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Month: October 2017

The Consul, the Tramp, and America’s Sweetheart, by John Morogiello, at the Oldcastle Theatre Company, Bennington

The Oldcastle Theatre Company is one of the most appealing in the Berkshires, which, culturally, extends from northwestern Connecticut to Dorset and Weston, Vermont. Downtown Bennington has a unique feeling to it—small-town in the best sense—and is home to a respectable array of bars and restaurants for audiences to enjoy anticipation or a cool-down before or after the show. Keith Kibler has been chronicling and enjoying—very much—Oldcastle’s productions for some years on our site, and I was happy finally to catch a show myself.

About Michael Miller

Michael Miller, Editor and Publisher of New York Arts and The Berkshire Review, an International Journal for the Arts, was trained as a classicist and art historian at Harvard and Oxford, worked in the art world for many years as a curator and dealer, and contributed reviews and articles to Bostonia, Master Drawings, Drawing, Threshold, and North American Opera Journal, as well as numerous articles for scholarly and popular periodicals. He has taught courses in classics, the English language, and art history at Oberlin, Rutgers, New York University, the New School, and Williams. Currently, when he is not at work on The Berkshire Review and New York Arts, he writes fiction, pursues photography, and publishes scholarly work. In 2011 he contributed an introductory essay to Leonard Freed: The Italians / exh. cat. Io Amo L’Italia, exhibition at Le Stelline, Milan, and wrote the revised the section on American opera houses in The Grove Dictionary of American Music. He is currently at work on a libretto for a new opera by Lewis Spratlan, Midi, an adaptation of Euripides’ Medea set in the French West Indies, ca. 1930.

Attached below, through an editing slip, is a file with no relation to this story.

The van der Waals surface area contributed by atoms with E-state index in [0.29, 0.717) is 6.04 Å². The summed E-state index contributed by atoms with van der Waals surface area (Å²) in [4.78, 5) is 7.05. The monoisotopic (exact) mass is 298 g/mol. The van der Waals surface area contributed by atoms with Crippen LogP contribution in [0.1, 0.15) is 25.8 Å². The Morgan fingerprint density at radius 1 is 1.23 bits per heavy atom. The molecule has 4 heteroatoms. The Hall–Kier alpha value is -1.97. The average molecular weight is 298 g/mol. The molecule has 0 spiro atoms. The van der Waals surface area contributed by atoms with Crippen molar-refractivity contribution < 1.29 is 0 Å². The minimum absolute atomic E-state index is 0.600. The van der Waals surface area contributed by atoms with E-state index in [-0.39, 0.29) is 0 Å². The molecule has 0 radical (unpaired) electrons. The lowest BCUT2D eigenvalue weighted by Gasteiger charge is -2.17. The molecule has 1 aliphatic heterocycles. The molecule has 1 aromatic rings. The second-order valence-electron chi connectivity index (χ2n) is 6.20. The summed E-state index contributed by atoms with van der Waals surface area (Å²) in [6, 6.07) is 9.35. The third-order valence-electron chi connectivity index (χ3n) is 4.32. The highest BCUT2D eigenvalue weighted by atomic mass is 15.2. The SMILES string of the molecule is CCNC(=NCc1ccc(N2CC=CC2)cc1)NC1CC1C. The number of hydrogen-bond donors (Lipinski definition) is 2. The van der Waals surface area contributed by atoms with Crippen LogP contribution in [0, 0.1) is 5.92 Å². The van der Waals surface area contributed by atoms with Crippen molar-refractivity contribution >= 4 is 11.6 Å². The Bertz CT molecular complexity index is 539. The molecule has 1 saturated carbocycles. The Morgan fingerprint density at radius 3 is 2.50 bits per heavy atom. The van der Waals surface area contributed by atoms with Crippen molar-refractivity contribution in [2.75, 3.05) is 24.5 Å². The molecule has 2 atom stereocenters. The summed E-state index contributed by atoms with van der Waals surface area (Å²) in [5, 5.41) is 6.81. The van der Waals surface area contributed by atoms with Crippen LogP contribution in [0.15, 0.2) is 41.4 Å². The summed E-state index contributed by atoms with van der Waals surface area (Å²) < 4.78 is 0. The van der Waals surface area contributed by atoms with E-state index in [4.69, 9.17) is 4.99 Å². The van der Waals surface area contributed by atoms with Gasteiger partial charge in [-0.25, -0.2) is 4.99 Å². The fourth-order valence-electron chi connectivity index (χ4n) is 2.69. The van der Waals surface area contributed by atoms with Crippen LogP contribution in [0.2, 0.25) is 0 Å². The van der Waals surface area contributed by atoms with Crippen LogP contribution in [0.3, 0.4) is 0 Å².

Nelsons at Tanglewood 2016, One Weekend

Perhaps it is unduly portentous to say that the still new Music Director of the Boston Symphony Orchestra is enigmatic, but his uneven performances and inconsistent approaches to interpretation and orchestral sound have been somewhat puzzling. These two recent concerts, now, have impressed on me that he has finally hit his stride with the orchestra, although he has already achieved some important successes over the past two years—above all, the concert performances of Strauss’s Salome and Elektra—and there has been a lot to like in his Prokofiev, Shostakovich, and Brahms. These Tanglewood concerts are in fact not the first which I thought showed that he had developed in the orchestra a new style of playing together as a group—one very different from that so painstakingly developed by James Levine and insouciantly left to tend itself by Seiji Ozawa.